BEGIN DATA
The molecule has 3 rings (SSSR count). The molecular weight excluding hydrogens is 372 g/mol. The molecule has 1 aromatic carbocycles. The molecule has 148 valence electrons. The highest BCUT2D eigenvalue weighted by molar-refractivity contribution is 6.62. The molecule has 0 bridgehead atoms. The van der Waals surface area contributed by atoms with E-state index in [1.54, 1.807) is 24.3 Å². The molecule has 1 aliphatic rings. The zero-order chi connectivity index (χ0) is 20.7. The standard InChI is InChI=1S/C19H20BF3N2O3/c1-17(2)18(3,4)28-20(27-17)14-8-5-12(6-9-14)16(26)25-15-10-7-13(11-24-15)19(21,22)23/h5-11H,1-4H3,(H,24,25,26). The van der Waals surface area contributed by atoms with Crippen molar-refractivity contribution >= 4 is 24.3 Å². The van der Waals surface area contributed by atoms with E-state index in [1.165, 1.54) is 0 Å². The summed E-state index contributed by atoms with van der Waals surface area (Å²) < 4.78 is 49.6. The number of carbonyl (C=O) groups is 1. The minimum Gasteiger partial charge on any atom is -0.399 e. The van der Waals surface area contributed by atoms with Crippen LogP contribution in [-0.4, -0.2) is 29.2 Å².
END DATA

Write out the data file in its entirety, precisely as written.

The molecule has 3 rings (SSSR count). The molecular weight excluding hydrogens is 372 g/mol. The molecule has 1 aromatic carbocycles. The molecule has 148 valence electrons. The highest BCUT2D eigenvalue weighted by molar-refractivity contribution is 6.62. The molecule has 0 bridgehead atoms. The van der Waals surface area contributed by atoms with E-state index in [1.54, 1.807) is 24.3 Å². The molecule has 1 aliphatic rings. The zero-order chi connectivity index (χ0) is 20.7. The standard InChI is InChI=1S/C19H20BF3N2O3/c1-17(2)18(3,4)28-20(27-17)14-8-5-12(6-9-14)16(26)25-15-10-7-13(11-24-15)19(21,22)23/h5-11H,1-4H3,(H,24,25,26). The van der Waals surface area contributed by atoms with Crippen molar-refractivity contribution >= 4 is 24.3 Å². The van der Waals surface area contributed by atoms with E-state index in [1.165, 1.54) is 0 Å². The summed E-state index contributed by atoms with van der Waals surface area (Å²) < 4.78 is 49.6. The number of carbonyl (C=O) groups is 1. The minimum Gasteiger partial charge on any atom is -0.399 e. The van der Waals surface area contributed by atoms with Crippen LogP contribution in [-0.4, -0.2) is 29.2 Å².